And so what we're looking for are fractures in the rocks. What are the zones? What are the rock units that have lots of natural fractures? Where they have lots of them, maybe they can connect up. We can use them to flow the water through.
So one of the cool things-- well, there's many cool things. But one of the cool things we did was that when we drilled the well, we essentially took an ultrasound, 360-degree ultrasound image of the rocks. We also used it with a resistivity-based one.
So this is actually one of those 360-degree images of the walls of the thing. You can use a picture down there with a GoPro, but you can't really see down there. It's pretty muddy and other things. So we use ultrasound or resistivity-based things.
And here where you can see the darker lines-- well, one, you see the horizontal lines. Those are just the different geologic layers down here. And then when you see the steeply dipping ones-- some of them might look like a sinusoid-- those are fractures.
And they're oriented we know northeast-southwest which direction they are, so we can tell actually what direction a fracture is intersecting that hole. And how steep is the dip, and what orientation is it? So that allows us to know essentially where there's lots of them, what fractures they are, what direction we might want to put our well set so we could connect those things together.
So here is kind of a map of-- those are our different rock layers. They're not really blue, but they're kind of gray, but it makes it look a lot prettier here. Down at the bottom we have all these things up in yellow and blue. Those are kind of like rocks we see in the gorge. Dolomites, limestone, shales.
Down at the bottom, these are metamorphic rocks, crystalline rocks. It's kind of similar to what you would make like the curbs around here. It's very nice. We have really nice metamorphic curbing and granite curbing on Cornell's campus.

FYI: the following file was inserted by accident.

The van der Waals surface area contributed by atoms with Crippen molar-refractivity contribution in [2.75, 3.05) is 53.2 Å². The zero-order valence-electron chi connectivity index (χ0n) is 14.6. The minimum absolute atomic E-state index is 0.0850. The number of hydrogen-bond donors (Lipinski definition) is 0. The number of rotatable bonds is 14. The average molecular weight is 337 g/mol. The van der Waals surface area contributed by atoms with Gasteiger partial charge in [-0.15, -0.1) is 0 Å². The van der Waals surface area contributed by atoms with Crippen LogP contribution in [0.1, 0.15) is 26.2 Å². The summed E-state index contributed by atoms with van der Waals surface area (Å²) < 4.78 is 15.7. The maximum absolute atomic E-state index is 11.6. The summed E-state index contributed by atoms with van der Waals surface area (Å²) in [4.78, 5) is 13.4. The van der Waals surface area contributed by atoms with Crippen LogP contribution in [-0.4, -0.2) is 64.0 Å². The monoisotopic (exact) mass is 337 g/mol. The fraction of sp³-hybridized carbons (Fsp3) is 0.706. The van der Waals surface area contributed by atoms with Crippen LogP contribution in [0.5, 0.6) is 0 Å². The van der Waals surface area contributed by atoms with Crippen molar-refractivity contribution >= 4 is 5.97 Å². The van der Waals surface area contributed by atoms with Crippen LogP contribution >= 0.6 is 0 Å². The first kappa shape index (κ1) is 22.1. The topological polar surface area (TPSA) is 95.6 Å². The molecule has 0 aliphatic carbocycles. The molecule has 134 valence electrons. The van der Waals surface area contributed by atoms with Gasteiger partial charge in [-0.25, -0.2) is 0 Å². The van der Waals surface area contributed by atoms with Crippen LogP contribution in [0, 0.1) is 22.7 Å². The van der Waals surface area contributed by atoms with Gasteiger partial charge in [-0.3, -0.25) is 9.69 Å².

But then we've mapped all these fractures in here. And this is just kind of showing the density. They're binned in 50-foot bins here. And you can see where the biggest amounts of fractures are. And they correlate with what we think-- well, for good reason we've identified those zones as potential targets for maybe allowing us to have flow in there.
It's one thing to have a bunch of fractures, but maybe they're all sealed up with glue or geologic glue like calcite veins or quartz or something like that. So we want to know, are they open? Can they actually conduct fluid?
So one of the things that we did was when we were drilling the hole, we had some monitoring of just the natural kind of fluids that were coming out of the hole, some kind of inorganic gases like hydrogen and helium. Really tiny trace amounts in it, naturally produced by the rocks pretty much everywhere.
But when we see concentrations of them, it means that actually those gases are able to find permeable spots and flow back into the well. And so here are places where we saw big kind of spikes in hydrogen or helium in relatively big spikes. Still very trace amounts. We're not going to make this into a helium reserve or something, production well. But that also suggested that maybe these fractures that are there are also somewhat permeable. A little bit.
We did some tests too where we tried to pull water out of the well, kind of like you would do in a well test for a shallow groundwater well. Pulled a lot of water out. See if we could produce water out of it. It didn't produce much out of it.
And then we put that water back in. We collected it in big tanks. And instead of disposing of it, we just put it back in. And then we tried to push it back in, and it wasn't really-- oops. It wasn't really taking water that well.
But we did look at the temperature data when we did those tests, tried to see some zones. Maybe we could see where the water was going in and other things. There are some indications that although it did not flow that much and wasn't super permeable that some of these fractures do take water. And that's what I've got.
RICH BURGESS: While Jeff is coming up-- can you hear me? Yeah? All right. Rick Burgess. While Jeff is coming up and getting set up, we have some three-by-five cards here. If you'd like to submit a question, I would ask that you write it down. And we have a number of questions that have either come in online beforehand or during the Zoom call, which we'll also incorporate. But just wanted to give you a heads up on that so we can pass the cards around and you'll be ready. Thanks.